The Canadian Film Fest (Can Film Fest) continues tonight with some genre films.
Late Night Double Feature
Directors: Navin Ramaswaran, Zach Ramelan, Torin Langen
Cast: Jamie Elizabeth Sampson, Nick Smyth, Jeff Sinasac, Colin Price, Caleigh Le Grand, Sandra Da Costa, Brian Carleton
The set up for Late Night Double Feature is that of a film within a film of sorts. Essentially, the film begins during a late night taping of Dr. Nasty’s Cavalcade of Horror, where bloody chaos takes place in the midst of the screening of two features (Dinner for Monsters and Slit).
Samantha/Nurse Nasty (Jamie Elizabeth Sampson) is frustrated by how the show is being run by its womanizing director (Mike Donis) and its drunk and crazy host Dr. Nasty (Brian Carleton). As the screening goes on, the mood in the studio become more and more chaotic. And Samantha simply starts to lose what bit of patience she has left.
Late Night Double Feature presents us with three short films. Plus Dinner for Monsters and Slit which make up the main portion of the film. In the manner of a 70’s late night horror double bills on television, the screening begins with Dinner for Monsters. Here we meet a couple (Jeff Sinasac and Sandra DaCosta), who are Morticia nor Gome, who hire a chef (Nick Smyth) to cook a special dinner that is to include a “man-roast” as the main dish. The chef , who is in dire need to revamp his restaurant agrees. Through the course of the night, things progress from dark to gruesome. I’ll leave you to figure out what that means. Dinner for Monsters has potential to be a dark yet funny short, but it is not perfect. It becomes somewhat messy in direction, as it progresses to its bloody denoument.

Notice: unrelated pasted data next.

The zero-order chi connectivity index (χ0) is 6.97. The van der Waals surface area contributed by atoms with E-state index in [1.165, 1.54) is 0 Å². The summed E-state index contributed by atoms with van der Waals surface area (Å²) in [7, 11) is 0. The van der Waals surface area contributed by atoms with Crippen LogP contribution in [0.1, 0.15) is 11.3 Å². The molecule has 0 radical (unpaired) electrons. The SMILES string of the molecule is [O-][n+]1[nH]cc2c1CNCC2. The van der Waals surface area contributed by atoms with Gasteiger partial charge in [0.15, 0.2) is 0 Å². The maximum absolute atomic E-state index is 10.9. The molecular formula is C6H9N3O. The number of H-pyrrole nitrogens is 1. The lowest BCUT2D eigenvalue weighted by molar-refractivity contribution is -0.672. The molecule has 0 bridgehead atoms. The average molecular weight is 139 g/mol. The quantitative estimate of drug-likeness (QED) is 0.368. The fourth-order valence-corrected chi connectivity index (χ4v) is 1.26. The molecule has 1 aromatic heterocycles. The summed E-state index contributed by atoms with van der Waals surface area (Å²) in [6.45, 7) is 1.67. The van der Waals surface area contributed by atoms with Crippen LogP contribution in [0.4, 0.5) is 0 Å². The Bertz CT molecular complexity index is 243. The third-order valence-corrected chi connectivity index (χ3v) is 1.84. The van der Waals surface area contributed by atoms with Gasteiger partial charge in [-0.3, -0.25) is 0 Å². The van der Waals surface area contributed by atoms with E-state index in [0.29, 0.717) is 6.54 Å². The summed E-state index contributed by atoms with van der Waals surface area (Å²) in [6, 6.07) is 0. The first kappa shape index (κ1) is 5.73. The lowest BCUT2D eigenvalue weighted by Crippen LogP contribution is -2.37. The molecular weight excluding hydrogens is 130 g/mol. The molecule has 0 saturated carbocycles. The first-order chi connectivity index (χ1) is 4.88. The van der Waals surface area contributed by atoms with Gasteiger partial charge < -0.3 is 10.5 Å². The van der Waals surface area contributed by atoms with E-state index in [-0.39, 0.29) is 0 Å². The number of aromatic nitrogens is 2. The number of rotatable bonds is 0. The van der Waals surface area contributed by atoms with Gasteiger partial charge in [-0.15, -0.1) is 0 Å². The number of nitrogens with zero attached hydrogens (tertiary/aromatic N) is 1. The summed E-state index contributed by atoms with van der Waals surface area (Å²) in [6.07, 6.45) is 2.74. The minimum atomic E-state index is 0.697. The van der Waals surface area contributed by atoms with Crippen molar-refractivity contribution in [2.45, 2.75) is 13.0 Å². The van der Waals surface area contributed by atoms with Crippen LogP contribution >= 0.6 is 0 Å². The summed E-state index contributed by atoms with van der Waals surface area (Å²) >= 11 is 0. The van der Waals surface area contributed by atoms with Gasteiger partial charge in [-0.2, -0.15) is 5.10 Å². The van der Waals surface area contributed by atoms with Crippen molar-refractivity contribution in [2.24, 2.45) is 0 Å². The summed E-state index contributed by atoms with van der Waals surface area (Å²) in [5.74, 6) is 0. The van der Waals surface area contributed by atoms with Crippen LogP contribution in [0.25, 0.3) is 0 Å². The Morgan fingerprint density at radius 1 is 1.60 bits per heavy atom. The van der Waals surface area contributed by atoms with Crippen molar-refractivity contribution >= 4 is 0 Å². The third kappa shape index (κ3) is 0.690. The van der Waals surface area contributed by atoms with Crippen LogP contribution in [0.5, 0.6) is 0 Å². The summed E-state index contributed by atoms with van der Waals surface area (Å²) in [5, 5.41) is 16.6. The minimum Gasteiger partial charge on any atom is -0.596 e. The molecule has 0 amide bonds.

The second film, Slit begins rather strong. The story revolves around Brad (Colin Price), a man who is paid to cut people; people who enjoy the pain of cutting. People who ‘need’ to cut. The story here flows much better. And as viewers, we are unsure if this professional cutter gets off from doing what he does. When he meets a new female client (Caleigh Le Grand), however, he finds himself in a very dangerous situation, in which the tables are turned.
One question I dare ask is, Why are women in horror films often made to be scaredy cats or completely psychotic? The female character in Slit is damaged; that’s understandable. Yet her fall into anger and despair take away from the film, for me. As a whole though, Slit is the better of the two films.
Late Night Double Feature ends back at the studio, where Dr. Nasty loses his sh*t on-air and hurts Samantha. When the show’s director fails to help Samantha, an unlikely hero saves the night. Or does he? You’ll have to watch the film to see how it all unfolds.
Although parts of Late Night Double Feature may be lacking, it makes for a fun late night outing. For those of you who like campy, darkly funny and morose genre films, be sure to check this one out.
If you are a fan of old-school genre films, you will want to drop by the Royal Cinema tonight, 9:30pm, for this screening. And remember support local, indie Canadian films. We have lots of great talent on this side of the border! For a full list of films playing at Can Film Fest, visit canfilmfest.ca.